Can green-lipped mussel alleviate joint concerns in pets?


As pet owners and veterinarians seek natural aids as part of multimodal therapy for joint disease in companion animals, here’s a look at one potential supportive remedy that you may never have heard of.

raw green mussels

Valery Evlakhov /

Green-lipped mussel (GLM; Perna canaliculus), in the form of powder and lipid extracts, is a natural support that can aid the management of osteoarthritis (OA) in pets. Some GLM products have been shown to produce improvements in mobility after about four to six weeks of use.1-3 This article outlines what GLM is, how it works and how it’s manufactured, all of which are important to understand for veterinarians looking to recommend this type of natural product to their patients.

History of green-lipped mussels

GLM, also known as the New Zealand mussel, is a shellfish that has been a source of food for hundreds of years to the Maori, New Zealand’s indigenous Polynesian people. Endemic to the coastal waters of New Zealand, interest in the health benefits of GLM arose when researchers noticed that Maori living in coastal regions were purported to experience fewer joint and mobility issues compared with those living inland. The main difference between these groups was diet, and researchers soon focused on GLM as the most likely source of their better joint health.

GLM contains a unique combination of omega-3 fatty acids and other bioactive lipids, vitamins, minerals, antioxidants and glycosaminoglycans, including chondroitin sulfate.1 In double-blind, placebo-controlled studies of canine OA, this combination of nutrients has been demonstrated to reduce joint pain and swelling,2 reduce total arthritis score (a combined assessment of mobility, degree of joint pain, swelling, crepitus and reduction in range of movement)3 and increase activity (as measured by accelerometers).4

Over the past 40 years, about 150 publications have reported on the health benefits of GLM. For further reading, a broader review of the literature relating to GLM research was published recently.5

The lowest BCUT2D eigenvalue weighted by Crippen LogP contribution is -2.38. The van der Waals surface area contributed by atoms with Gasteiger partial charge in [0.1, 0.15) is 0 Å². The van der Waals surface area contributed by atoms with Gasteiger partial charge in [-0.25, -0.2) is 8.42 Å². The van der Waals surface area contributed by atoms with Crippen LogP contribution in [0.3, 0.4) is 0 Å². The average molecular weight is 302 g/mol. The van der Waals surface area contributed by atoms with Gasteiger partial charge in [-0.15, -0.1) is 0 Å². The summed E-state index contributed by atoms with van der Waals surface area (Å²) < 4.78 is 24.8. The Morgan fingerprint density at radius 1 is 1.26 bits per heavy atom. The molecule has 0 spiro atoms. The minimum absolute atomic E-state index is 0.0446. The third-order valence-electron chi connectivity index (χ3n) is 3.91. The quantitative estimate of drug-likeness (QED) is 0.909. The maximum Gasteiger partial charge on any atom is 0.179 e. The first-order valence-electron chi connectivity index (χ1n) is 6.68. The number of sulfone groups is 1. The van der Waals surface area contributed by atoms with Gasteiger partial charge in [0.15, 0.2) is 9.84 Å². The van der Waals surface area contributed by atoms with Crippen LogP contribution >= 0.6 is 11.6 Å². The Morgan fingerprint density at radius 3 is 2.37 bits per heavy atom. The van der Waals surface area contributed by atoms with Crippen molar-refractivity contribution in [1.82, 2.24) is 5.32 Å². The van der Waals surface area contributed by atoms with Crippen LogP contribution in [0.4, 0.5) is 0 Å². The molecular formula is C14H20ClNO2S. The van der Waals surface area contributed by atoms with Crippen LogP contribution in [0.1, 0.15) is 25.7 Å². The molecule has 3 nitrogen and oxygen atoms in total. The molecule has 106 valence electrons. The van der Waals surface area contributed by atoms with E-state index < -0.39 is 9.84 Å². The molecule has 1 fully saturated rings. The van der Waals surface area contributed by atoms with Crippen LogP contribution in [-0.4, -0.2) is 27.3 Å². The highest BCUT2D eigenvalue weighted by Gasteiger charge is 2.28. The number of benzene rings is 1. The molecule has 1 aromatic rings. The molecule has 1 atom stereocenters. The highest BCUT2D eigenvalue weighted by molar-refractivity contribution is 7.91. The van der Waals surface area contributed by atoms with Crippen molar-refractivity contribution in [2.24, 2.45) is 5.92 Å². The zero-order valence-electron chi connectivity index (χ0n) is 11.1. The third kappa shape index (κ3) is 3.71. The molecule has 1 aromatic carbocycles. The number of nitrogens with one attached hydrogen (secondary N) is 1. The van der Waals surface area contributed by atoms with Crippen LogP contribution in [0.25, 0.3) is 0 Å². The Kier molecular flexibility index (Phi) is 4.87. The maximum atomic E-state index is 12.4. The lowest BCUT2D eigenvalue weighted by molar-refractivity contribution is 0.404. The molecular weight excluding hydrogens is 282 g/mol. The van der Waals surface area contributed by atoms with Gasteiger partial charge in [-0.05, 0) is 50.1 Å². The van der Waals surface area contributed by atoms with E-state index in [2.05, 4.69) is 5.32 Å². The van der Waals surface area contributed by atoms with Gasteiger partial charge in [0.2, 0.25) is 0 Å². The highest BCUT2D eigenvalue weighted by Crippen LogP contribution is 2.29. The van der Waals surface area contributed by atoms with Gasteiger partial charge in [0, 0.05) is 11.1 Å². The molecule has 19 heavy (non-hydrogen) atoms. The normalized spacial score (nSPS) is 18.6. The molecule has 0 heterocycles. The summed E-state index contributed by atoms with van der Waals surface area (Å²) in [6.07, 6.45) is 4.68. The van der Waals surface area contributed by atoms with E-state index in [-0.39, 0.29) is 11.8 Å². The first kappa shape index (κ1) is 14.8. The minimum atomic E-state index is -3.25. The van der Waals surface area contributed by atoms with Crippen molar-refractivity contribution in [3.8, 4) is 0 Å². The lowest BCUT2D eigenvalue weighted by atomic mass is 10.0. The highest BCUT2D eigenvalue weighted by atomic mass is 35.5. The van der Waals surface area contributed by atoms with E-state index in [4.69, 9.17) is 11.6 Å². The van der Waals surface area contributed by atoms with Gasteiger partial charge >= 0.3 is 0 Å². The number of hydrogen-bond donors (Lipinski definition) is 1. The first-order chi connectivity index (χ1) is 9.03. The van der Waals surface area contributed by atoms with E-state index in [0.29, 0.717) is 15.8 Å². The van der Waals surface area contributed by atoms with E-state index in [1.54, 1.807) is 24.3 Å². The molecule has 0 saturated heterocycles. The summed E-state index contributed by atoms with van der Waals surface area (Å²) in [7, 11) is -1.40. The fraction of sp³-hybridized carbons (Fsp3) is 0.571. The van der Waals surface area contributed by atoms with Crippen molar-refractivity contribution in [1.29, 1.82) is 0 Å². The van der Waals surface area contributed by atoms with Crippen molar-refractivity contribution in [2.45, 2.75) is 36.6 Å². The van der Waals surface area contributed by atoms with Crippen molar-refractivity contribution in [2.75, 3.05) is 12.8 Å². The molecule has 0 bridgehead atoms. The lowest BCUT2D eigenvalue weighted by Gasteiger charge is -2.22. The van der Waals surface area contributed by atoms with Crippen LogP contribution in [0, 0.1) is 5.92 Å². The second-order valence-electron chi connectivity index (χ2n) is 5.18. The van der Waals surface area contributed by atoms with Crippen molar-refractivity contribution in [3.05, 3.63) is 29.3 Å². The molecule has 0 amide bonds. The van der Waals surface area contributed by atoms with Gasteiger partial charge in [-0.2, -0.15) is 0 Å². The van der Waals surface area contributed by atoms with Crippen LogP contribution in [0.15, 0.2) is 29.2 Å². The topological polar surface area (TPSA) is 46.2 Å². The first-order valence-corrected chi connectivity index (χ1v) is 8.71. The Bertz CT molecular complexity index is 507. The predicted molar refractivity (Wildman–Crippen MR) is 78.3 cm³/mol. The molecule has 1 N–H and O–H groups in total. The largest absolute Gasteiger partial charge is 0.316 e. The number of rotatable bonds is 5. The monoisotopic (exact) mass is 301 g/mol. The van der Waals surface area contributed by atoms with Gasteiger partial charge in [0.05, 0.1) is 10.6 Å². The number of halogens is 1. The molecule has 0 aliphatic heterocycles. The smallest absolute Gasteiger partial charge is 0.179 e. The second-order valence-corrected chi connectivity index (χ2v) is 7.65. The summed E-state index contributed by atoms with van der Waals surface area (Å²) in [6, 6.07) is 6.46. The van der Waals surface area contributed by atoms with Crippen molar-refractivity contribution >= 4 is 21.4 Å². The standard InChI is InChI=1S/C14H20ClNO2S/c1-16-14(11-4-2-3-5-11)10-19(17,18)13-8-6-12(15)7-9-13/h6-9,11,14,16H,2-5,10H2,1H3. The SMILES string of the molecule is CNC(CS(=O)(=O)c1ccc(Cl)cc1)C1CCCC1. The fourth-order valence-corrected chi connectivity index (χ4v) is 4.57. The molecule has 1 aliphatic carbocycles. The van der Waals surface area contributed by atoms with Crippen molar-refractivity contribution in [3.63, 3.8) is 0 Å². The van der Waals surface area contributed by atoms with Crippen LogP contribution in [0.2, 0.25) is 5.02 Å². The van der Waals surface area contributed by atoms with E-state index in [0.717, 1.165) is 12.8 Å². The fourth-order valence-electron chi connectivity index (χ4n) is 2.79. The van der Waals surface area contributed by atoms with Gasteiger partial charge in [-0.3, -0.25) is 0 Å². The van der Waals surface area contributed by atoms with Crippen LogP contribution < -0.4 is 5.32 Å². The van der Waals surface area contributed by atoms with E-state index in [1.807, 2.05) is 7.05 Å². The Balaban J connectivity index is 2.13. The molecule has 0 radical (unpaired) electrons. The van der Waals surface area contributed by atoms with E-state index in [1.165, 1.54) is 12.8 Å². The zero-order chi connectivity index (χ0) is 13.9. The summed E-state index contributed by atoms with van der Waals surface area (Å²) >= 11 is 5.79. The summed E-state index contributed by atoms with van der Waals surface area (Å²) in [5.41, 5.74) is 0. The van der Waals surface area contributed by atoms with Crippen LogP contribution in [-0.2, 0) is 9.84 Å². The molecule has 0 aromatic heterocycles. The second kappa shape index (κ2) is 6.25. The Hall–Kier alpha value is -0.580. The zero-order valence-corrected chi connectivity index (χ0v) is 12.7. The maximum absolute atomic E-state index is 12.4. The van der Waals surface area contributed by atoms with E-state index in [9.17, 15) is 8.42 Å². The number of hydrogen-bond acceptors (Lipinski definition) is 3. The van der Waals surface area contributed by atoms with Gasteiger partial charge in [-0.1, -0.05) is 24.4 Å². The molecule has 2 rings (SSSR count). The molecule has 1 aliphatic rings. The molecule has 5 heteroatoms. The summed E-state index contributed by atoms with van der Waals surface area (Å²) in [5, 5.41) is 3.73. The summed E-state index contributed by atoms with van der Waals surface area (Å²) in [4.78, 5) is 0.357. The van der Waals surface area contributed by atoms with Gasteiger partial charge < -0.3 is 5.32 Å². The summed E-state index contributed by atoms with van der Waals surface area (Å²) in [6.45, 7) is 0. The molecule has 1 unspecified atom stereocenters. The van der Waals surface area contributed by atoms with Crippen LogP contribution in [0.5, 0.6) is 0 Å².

GLM mechanism of action

Extensive research has shown that omega-3 fatty acids have a natural anti-inflammatory action. In vitro studies propose that fatty acids from GLM affect the metabolism of arachidonic acid by both cyclo-oxygenase and lipoxygenase pathways,5 but other lipids (including pro-resolving lipid mediators, bioactive peptides and F acids) may also play a role via different pathways. Current research is exploring additional modes of action for the omega-3 fatty acids and the role of nonlipid bioactive compounds from GLM. There is now a strong body of evidence for both GLM in isolation1-3 and in combination with glucosamine and chondroitin, demonstrating an effect in dogs with OA, including an objective improvement in mobility in dogs in placebo-controlled studies.4

Quality is key

Supplements, foods and other products made with GLM are becoming increasingly popular, but not all GLM extracts are the same. In fact, extract quality can vary significantly. Four key elements affect the efficacy of a given product:

  • Sourcing: The farming of GLM is one of the world’s most sustainable forms of aquaculture. However, the location of the bays and position of the lines within the bays can significantly impact the quality of the mussels harvested by affecting the levels of omega-3 fatty acids. To ensure that only the highest-quality mussels are sourced, manufacturers must select reputable farmers working in the best-performing areas of specific bays.
  • Harvesting: Exactly when mussels are harvested significantly affects their quality. This is why it’s imperative for manufacturers to research and understand the best time to harvest in each individual bay.